Cultural and Linguistic Barriers
An extremely significant yet often overlooked factor in the disparity between indigenous and non-indigenous education levels is the culturally homogenous school systems that indigenous children are forced to attend. Schools throughout Latin America generally focus on historical events and contemporary issues in a manner that ignores indigenous perspectives. Furthermore, language becomes an immense barrier, as instruction is almost always given in a country’s national language and teachers discourage the use of native languages. This point was reiterated by Ban, who stated that “indigenous peoples regularly face stigmatization of their cultural identity and lack of respect and recognition for their heritage and values” and that “their marginalization is often compounded by language barriers.”
Since Latin American governments bear the responsibility of providing appropriate education to all of their citizens, the UN recommended on August 9 that classes be taught in indigenous languages, and that various “lost” indigenous languages be revitalized through proactive linguistic programs. Instruction in a child’s native language increases his or her ability to comprehend the instructor, and the revitalization of “lost” languages encourages parents to send their children to school. Attendance and comprehension are two of the key factors in educational improvement, and are integral in closing the education gap.
Access to Education as a Human Right
The right to equal and fair education for all peoples, indigenous or non-indigenous, is well founded in international law. Article 26, section 1 of the Universal Declaration of Human Rights clearly states that, “everyone has the right to education.” Although proposed 68 years ago, the concepts and guidelines of the Universal Declaration of Human Rights, have been reaffirmed in recent years by various international documents, most notably the Universal Declaration on the Rights of Indigenous Peoples, which was adopted by the UN General Assembly on September 13, 2007. Sections one through three of Article 14 contain various statements that assert the human right to education and highlight the importance of culturally appropriate educational systems. Specifically, section 3 declares that “states shall, in conjunction with indigenous peoples, take effective measures, in order for indigenous individuals, particularly children, including those living outside their communities, to have access, when possible, to an education in their own culture and provided in their own language.”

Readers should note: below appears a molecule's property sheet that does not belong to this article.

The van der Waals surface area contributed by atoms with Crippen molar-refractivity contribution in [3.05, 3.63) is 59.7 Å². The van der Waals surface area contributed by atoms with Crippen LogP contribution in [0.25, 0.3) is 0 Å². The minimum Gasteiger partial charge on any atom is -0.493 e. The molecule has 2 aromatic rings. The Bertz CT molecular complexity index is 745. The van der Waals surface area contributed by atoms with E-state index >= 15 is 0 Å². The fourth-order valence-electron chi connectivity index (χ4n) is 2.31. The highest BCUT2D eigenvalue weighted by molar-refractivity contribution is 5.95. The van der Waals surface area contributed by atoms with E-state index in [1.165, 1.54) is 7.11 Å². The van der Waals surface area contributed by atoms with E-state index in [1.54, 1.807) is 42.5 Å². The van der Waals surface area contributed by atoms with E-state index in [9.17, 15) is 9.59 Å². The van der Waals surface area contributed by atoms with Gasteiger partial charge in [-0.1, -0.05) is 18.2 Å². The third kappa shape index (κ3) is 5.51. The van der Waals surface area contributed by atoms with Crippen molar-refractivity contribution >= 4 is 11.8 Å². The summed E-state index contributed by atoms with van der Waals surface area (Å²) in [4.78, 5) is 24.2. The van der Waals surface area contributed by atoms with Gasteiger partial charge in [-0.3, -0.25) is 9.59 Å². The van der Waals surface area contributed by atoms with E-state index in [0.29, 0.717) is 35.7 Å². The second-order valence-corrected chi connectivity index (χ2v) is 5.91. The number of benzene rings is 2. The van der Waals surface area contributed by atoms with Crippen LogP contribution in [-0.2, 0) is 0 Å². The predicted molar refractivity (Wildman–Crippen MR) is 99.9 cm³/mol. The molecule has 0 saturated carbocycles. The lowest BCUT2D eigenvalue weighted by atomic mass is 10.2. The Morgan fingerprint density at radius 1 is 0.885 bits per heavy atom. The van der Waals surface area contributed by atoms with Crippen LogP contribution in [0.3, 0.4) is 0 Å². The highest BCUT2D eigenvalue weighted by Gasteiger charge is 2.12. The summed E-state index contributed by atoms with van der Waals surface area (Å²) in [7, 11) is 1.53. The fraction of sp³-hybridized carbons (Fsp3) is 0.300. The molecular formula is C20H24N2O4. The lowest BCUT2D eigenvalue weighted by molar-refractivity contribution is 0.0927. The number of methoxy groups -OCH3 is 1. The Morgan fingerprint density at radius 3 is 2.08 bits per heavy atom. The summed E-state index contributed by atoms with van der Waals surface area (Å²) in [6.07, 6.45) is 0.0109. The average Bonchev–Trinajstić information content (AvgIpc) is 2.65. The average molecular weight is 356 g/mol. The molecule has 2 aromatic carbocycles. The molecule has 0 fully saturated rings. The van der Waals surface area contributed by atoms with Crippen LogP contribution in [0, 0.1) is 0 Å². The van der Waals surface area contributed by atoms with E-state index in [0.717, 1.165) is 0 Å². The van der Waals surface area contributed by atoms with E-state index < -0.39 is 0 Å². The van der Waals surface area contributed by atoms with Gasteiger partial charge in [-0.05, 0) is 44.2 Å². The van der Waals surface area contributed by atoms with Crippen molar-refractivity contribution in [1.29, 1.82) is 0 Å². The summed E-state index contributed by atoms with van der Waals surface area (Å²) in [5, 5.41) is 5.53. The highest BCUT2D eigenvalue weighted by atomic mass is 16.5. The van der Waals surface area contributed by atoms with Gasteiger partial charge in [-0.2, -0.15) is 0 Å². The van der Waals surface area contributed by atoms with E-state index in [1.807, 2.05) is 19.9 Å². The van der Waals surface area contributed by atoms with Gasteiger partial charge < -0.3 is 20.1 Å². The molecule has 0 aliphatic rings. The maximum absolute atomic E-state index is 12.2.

Although there have been improvements in comprehensive access to education over the past decade in Latin America, it would be naïve to conclude that continued improvement is unnecessary. The Council on Hemispheric Affairs (COHA) commends the United Nations for making the proliferation of culturally and linguistically appropriate education the focus of this year’s International Day of the World’s Indigenous Peoples. However, higher achievement is only possible if Latin American governments make a legitimate effort to provide all of their citizens with an accessible education.
By Evan Owens, Research Associate at the Council on Hemispheric Affairs
Original research on Latin America by COHA. Please accept this article as a free contribution from COHA, but if re-posting, please afford authorial and institutional attribution. Exclusive rights can be negotiated. For additional news and analysis on Latin America, please go to LatinNews. com and Rights Action.
Featured Photo: Indigenous children. Taken from Flickr.